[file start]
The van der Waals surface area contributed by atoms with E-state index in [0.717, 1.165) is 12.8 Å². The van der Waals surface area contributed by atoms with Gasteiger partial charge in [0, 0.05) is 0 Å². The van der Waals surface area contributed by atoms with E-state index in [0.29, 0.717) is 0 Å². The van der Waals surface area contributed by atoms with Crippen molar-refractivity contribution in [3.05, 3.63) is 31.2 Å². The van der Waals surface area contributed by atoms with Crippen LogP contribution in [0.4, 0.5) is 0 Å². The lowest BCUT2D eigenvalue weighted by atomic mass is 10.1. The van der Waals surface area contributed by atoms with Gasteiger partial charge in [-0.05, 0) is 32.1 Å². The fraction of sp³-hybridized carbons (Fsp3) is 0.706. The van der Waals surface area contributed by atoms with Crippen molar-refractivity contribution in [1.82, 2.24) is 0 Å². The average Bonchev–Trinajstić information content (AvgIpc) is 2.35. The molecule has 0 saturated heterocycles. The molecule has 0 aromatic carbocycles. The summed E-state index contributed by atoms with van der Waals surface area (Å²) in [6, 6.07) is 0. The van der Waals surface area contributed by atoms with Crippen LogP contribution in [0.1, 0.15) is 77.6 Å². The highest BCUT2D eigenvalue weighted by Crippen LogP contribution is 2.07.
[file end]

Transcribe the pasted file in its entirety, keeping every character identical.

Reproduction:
The van der Waals surface area contributed by atoms with E-state index in [0.717, 1.165) is 12.8 Å². The van der Waals surface area contributed by atoms with Gasteiger partial charge in [0, 0.05) is 0 Å². The van der Waals surface area contributed by atoms with E-state index in [0.29, 0.717) is 0 Å². The van der Waals surface area contributed by atoms with Crippen molar-refractivity contribution in [3.05, 3.63) is 31.2 Å². The van der Waals surface area contributed by atoms with Crippen LogP contribution in [0.4, 0.5) is 0 Å². The lowest BCUT2D eigenvalue weighted by atomic mass is 10.1. The van der Waals surface area contributed by atoms with Gasteiger partial charge in [-0.05, 0) is 32.1 Å². The fraction of sp³-hybridized carbons (Fsp3) is 0.706. The van der Waals surface area contributed by atoms with Crippen molar-refractivity contribution in [1.82, 2.24) is 0 Å². The average Bonchev–Trinajstić information content (AvgIpc) is 2.35. The molecule has 0 saturated heterocycles. The molecule has 0 aromatic carbocycles. The summed E-state index contributed by atoms with van der Waals surface area (Å²) in [6, 6.07) is 0. The van der Waals surface area contributed by atoms with Crippen LogP contribution in [0.1, 0.15) is 77.6 Å². The highest BCUT2D eigenvalue weighted by Crippen LogP contribution is 2.07.